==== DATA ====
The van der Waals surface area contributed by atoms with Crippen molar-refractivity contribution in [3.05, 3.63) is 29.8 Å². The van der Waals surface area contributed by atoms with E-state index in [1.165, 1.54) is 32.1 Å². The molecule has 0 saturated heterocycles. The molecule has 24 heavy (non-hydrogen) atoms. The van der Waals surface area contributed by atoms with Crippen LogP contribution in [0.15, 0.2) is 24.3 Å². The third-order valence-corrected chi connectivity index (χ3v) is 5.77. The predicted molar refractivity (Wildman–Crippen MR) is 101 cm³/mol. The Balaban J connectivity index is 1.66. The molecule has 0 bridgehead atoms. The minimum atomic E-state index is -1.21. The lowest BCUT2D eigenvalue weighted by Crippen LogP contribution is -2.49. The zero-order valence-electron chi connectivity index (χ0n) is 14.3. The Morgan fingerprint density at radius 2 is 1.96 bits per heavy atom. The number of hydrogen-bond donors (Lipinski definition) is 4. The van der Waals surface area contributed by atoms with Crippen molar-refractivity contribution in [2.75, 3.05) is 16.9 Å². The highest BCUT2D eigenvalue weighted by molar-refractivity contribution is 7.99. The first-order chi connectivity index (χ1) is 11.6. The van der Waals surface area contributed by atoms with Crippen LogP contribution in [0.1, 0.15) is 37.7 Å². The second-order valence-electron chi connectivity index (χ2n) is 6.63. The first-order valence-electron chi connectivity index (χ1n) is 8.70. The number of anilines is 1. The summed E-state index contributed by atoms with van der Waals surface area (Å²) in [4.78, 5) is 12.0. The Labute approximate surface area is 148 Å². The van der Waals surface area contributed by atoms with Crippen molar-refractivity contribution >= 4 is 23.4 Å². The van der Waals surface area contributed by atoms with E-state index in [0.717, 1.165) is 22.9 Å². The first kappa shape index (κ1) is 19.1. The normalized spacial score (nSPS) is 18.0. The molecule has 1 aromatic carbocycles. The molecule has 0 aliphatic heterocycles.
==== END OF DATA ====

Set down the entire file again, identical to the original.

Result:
The van der Waals surface area contributed by atoms with Crippen molar-refractivity contribution in [3.05, 3.63) is 29.8 Å². The van der Waals surface area contributed by atoms with E-state index in [1.165, 1.54) is 32.1 Å². The molecule has 0 saturated heterocycles. The molecule has 24 heavy (non-hydrogen) atoms. The van der Waals surface area contributed by atoms with Crippen LogP contribution in [0.15, 0.2) is 24.3 Å². The third-order valence-corrected chi connectivity index (χ3v) is 5.77. The predicted molar refractivity (Wildman–Crippen MR) is 101 cm³/mol. The Balaban J connectivity index is 1.66. The molecule has 0 bridgehead atoms. The minimum atomic E-state index is -1.21. The lowest BCUT2D eigenvalue weighted by Crippen LogP contribution is -2.49. The zero-order valence-electron chi connectivity index (χ0n) is 14.3. The Morgan fingerprint density at radius 2 is 1.96 bits per heavy atom. The number of hydrogen-bond donors (Lipinski definition) is 4. The van der Waals surface area contributed by atoms with Crippen molar-refractivity contribution in [2.75, 3.05) is 16.9 Å². The highest BCUT2D eigenvalue weighted by molar-refractivity contribution is 7.99. The first-order chi connectivity index (χ1) is 11.6. The van der Waals surface area contributed by atoms with Crippen LogP contribution in [0.1, 0.15) is 37.7 Å². The second-order valence-electron chi connectivity index (χ2n) is 6.63. The first-order valence-electron chi connectivity index (χ1n) is 8.70. The number of anilines is 1. The summed E-state index contributed by atoms with van der Waals surface area (Å²) in [4.78, 5) is 12.0. The Labute approximate surface area is 148 Å². The van der Waals surface area contributed by atoms with Crippen molar-refractivity contribution >= 4 is 23.4 Å². The van der Waals surface area contributed by atoms with E-state index in [0.717, 1.165) is 22.9 Å². The first kappa shape index (κ1) is 19.1. The normalized spacial score (nSPS) is 18.0. The molecule has 1 aromatic carbocycles. The molecule has 0 aliphatic heterocycles.